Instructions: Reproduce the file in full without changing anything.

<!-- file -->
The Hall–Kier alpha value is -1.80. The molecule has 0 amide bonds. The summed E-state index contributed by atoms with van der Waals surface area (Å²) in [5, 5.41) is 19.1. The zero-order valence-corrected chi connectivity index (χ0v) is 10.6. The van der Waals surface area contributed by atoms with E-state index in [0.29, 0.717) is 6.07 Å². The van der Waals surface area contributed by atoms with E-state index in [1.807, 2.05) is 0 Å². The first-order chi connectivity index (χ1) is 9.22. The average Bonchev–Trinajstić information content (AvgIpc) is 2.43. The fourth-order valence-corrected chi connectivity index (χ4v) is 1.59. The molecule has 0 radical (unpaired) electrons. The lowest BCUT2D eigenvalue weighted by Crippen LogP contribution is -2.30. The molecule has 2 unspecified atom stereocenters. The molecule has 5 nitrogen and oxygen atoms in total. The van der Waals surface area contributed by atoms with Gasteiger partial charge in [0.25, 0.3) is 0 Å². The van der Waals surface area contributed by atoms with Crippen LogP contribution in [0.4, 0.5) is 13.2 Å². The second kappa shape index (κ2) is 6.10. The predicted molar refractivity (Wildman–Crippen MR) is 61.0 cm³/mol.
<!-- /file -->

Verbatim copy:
The Hall–Kier alpha value is -1.80. The molecule has 0 amide bonds. The summed E-state index contributed by atoms with van der Waals surface area (Å²) in [5, 5.41) is 19.1. The zero-order valence-corrected chi connectivity index (χ0v) is 10.6. The van der Waals surface area contributed by atoms with E-state index in [0.29, 0.717) is 6.07 Å². The van der Waals surface area contributed by atoms with E-state index in [1.807, 2.05) is 0 Å². The first-order chi connectivity index (χ1) is 9.22. The average Bonchev–Trinajstić information content (AvgIpc) is 2.43. The fourth-order valence-corrected chi connectivity index (χ4v) is 1.59. The molecule has 0 radical (unpaired) electrons. The lowest BCUT2D eigenvalue weighted by Crippen LogP contribution is -2.30. The molecule has 2 unspecified atom stereocenters. The molecule has 5 nitrogen and oxygen atoms in total. The van der Waals surface area contributed by atoms with Gasteiger partial charge in [0.25, 0.3) is 0 Å². The van der Waals surface area contributed by atoms with Crippen LogP contribution in [0.4, 0.5) is 13.2 Å². The second kappa shape index (κ2) is 6.10. The predicted molar refractivity (Wildman–Crippen MR) is 61.0 cm³/mol.